By Julie Nixon
Earlier this month a research group at the European Molecular Biology Laboratory in Heidelberg, Germany published the genome of a widely used human cell line, HeLa cells. These cells were derived from a cervical cancer tumour from an individual called Henrietta Lacks who died in 1951. The publication however has caused a furore among scientists and descendants of Mrs Lacks because she never gave her permission for the cell line to be established, and the data could disclose genetic traits borne by other family members. The research team behind the project pulled the genomic data from public databases, but the debate over genetic privacy continues.
There was no legal obligation to obtain permission to publish the HeLa genome, the tissues from which the cells were derived were discarded in 1951, and no laws at that time prevented the use of such material without consent. High throughput genome scale experiments have been conducted on HeLa cells for years, so arguably some segments of the HeLa genome have been publically available for some time.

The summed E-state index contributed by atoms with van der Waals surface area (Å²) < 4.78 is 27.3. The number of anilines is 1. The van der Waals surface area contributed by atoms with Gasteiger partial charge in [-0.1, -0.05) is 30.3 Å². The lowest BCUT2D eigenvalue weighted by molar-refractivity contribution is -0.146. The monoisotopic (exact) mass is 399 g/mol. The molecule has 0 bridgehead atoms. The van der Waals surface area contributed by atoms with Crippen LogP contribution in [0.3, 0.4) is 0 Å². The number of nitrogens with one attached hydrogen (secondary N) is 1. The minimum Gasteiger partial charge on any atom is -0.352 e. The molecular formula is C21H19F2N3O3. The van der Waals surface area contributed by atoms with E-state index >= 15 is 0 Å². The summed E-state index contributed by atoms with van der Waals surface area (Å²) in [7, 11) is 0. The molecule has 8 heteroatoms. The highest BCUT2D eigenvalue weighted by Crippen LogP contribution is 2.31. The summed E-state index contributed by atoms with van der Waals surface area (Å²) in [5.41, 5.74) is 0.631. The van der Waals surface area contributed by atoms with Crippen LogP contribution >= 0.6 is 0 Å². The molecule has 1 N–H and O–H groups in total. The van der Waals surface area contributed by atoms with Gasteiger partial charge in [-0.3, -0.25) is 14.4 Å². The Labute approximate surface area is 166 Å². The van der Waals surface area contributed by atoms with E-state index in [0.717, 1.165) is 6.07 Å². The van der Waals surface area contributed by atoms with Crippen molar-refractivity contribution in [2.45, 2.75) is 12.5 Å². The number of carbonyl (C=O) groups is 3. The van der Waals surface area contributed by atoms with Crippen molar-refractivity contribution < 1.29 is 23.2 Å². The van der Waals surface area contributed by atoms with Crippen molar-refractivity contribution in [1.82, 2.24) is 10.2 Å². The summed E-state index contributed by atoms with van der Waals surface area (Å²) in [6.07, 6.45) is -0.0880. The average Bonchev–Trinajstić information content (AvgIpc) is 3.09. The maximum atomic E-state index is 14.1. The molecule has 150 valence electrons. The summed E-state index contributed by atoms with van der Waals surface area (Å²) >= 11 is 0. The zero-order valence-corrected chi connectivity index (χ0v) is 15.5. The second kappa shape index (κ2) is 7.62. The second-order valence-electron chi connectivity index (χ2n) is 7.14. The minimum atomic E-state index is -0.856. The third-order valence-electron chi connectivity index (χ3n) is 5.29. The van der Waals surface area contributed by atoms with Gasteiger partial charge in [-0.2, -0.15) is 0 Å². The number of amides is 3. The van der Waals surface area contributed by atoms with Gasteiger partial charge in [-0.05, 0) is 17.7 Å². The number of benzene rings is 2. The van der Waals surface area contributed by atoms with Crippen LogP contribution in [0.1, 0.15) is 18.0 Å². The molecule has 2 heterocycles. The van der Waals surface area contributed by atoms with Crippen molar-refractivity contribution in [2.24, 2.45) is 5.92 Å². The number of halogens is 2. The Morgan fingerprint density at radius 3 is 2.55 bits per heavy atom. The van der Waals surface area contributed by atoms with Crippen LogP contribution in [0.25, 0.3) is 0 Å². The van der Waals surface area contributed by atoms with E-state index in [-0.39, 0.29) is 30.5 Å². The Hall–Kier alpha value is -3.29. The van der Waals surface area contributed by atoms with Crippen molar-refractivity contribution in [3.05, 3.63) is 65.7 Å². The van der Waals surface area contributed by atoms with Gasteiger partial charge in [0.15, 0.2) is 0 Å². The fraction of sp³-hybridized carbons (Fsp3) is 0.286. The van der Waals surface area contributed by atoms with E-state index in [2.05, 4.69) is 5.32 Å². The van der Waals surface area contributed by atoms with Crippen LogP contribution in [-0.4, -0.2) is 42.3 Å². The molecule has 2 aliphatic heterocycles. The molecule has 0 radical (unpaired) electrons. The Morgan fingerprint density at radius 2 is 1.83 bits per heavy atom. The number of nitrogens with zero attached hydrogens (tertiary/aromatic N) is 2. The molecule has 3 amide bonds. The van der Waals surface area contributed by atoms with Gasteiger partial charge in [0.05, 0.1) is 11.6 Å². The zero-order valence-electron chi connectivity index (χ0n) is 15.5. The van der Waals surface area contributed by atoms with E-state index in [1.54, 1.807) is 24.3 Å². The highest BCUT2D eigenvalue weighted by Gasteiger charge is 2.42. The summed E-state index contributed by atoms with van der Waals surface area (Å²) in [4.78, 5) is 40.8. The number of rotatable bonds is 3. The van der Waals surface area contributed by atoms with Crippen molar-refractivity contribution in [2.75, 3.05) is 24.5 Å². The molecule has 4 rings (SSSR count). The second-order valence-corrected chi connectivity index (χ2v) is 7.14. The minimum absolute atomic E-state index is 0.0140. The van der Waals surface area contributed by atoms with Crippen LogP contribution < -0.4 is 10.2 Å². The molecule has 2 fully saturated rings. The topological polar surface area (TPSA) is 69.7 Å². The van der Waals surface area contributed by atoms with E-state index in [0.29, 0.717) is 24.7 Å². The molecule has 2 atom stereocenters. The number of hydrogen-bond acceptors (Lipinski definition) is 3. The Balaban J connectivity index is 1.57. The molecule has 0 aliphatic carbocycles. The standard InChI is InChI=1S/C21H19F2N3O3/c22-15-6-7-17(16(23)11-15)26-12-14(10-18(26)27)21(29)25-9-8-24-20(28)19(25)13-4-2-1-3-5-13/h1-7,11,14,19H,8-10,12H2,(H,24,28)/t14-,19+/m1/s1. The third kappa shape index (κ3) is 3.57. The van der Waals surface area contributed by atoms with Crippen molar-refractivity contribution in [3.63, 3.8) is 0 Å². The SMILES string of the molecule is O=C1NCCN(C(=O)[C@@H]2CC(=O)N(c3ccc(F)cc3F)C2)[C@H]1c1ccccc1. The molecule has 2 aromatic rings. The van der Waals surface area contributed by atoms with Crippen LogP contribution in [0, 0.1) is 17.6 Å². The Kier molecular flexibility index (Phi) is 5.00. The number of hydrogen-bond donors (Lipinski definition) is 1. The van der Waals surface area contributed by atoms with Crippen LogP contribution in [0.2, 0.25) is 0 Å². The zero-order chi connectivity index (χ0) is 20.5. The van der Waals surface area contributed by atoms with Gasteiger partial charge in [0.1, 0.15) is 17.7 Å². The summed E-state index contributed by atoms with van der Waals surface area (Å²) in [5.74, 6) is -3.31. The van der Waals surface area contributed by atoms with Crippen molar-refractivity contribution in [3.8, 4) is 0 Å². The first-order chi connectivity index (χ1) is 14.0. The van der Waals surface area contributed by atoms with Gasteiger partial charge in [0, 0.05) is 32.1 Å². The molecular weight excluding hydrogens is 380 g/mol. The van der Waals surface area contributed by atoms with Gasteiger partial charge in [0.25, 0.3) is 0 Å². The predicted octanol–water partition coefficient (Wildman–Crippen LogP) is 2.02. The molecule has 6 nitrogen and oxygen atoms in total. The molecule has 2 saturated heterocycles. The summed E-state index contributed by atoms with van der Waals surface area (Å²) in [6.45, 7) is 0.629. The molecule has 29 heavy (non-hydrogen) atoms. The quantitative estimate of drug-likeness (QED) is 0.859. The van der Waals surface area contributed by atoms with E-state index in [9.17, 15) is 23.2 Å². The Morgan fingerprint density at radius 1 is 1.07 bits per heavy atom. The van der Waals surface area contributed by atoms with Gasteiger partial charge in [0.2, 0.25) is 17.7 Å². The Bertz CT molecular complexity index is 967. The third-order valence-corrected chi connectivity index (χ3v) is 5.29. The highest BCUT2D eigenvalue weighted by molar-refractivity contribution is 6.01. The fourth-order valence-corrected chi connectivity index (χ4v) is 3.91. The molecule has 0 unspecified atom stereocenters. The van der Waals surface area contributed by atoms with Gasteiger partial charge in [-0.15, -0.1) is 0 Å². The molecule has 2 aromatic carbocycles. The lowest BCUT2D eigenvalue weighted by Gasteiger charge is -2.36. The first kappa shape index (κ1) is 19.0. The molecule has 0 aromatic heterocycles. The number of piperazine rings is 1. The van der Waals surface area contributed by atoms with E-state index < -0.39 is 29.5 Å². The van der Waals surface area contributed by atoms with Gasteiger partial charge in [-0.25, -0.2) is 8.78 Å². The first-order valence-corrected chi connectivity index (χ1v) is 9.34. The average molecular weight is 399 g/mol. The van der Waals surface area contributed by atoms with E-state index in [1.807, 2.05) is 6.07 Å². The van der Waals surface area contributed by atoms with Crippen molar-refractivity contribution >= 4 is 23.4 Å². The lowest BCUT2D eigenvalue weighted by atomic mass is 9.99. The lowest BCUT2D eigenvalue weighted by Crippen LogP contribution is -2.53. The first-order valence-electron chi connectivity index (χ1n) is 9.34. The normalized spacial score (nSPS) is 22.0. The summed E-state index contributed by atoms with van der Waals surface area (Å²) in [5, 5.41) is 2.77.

The researchers who sequenced the full genome initially claimed last week that no private medical information about Mrs Lacks or anyone genetically related to her could come from the data they made publically available. However although the cells are mutated, they still contain Mrs Lacks’s genes. It would be relatively easy to analyse the data for genetic markers for human disease, possibly inherited by close relatives.
For research in general, this raises the important issue of whether family members have the right to override the wishes of relatives who volunteer to share their genomic sequence. And morally would scientists be obligated to disclose disease risk to family members?
For those volunteering anonymously for medical research it would seem privacy is not guaranteed. In a recent study published in Science, plugging publically available genetic information into an online service that helps people trace their family histories aided the identification of the anonymous donors and their relatives.
Genome sequencing, now easily available will provide valuable information to scientists on how genetic variation can lead to disease, but there needs to be a balance between making data available to researchers and protecting people’s privacy.
It would seem genetic data can be classed as personally identifying information, and as such clear policies need to be in place for how the data is handled, and who can actually access the data.